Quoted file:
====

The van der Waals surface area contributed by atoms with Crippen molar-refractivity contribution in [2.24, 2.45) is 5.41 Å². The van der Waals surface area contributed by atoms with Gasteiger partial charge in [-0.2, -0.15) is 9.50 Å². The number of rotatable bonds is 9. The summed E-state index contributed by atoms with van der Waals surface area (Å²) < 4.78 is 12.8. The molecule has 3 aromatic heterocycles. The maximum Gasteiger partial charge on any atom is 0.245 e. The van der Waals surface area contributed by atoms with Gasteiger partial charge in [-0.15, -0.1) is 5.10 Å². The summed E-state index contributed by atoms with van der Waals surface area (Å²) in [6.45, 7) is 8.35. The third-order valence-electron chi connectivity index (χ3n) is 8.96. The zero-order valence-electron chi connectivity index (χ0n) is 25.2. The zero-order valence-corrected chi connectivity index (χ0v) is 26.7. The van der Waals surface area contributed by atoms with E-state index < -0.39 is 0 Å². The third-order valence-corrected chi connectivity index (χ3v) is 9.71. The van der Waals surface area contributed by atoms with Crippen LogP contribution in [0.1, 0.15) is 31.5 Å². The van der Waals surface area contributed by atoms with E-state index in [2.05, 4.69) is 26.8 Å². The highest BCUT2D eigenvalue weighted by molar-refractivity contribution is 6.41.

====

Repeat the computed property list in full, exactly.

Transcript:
The van der Waals surface area contributed by atoms with Crippen molar-refractivity contribution in [2.24, 2.45) is 5.41 Å². The van der Waals surface area contributed by atoms with Gasteiger partial charge in [-0.2, -0.15) is 9.50 Å². The number of rotatable bonds is 9. The summed E-state index contributed by atoms with van der Waals surface area (Å²) < 4.78 is 12.8. The molecule has 3 aromatic heterocycles. The maximum Gasteiger partial charge on any atom is 0.245 e. The van der Waals surface area contributed by atoms with Gasteiger partial charge in [-0.15, -0.1) is 5.10 Å². The summed E-state index contributed by atoms with van der Waals surface area (Å²) in [6.45, 7) is 8.35. The third-order valence-electron chi connectivity index (χ3n) is 8.96. The zero-order valence-electron chi connectivity index (χ0n) is 25.2. The zero-order valence-corrected chi connectivity index (χ0v) is 26.7. The van der Waals surface area contributed by atoms with E-state index < -0.39 is 0 Å². The third-order valence-corrected chi connectivity index (χ3v) is 9.71. The van der Waals surface area contributed by atoms with Crippen LogP contribution in [0.1, 0.15) is 31.5 Å². The van der Waals surface area contributed by atoms with E-state index in [2.05, 4.69) is 26.8 Å². The highest BCUT2D eigenvalue weighted by molar-refractivity contribution is 6.41.